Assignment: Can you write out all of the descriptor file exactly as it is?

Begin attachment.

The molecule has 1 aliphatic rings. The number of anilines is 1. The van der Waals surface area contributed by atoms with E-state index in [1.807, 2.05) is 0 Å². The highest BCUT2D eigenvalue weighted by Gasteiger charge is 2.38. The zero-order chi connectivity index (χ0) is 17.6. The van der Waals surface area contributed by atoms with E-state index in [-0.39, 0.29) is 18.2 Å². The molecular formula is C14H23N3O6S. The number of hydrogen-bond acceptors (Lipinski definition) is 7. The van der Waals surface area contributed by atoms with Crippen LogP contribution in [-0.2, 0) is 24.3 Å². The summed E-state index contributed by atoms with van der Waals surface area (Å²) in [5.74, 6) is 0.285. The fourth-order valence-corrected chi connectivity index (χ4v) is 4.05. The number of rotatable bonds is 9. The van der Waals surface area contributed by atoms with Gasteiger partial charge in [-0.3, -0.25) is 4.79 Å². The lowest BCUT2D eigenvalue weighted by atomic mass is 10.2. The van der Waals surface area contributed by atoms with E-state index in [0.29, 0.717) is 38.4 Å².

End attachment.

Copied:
The molecule has 1 aliphatic rings. The number of anilines is 1. The van der Waals surface area contributed by atoms with E-state index in [1.807, 2.05) is 0 Å². The highest BCUT2D eigenvalue weighted by Gasteiger charge is 2.38. The zero-order chi connectivity index (χ0) is 17.6. The van der Waals surface area contributed by atoms with E-state index in [-0.39, 0.29) is 18.2 Å². The molecular formula is C14H23N3O6S. The number of hydrogen-bond acceptors (Lipinski definition) is 7. The van der Waals surface area contributed by atoms with Crippen LogP contribution in [-0.2, 0) is 24.3 Å². The summed E-state index contributed by atoms with van der Waals surface area (Å²) in [5.74, 6) is 0.285. The fourth-order valence-corrected chi connectivity index (χ4v) is 4.05. The number of rotatable bonds is 9. The van der Waals surface area contributed by atoms with Gasteiger partial charge in [-0.3, -0.25) is 4.79 Å². The lowest BCUT2D eigenvalue weighted by atomic mass is 10.2. The van der Waals surface area contributed by atoms with E-state index in [0.29, 0.717) is 38.4 Å².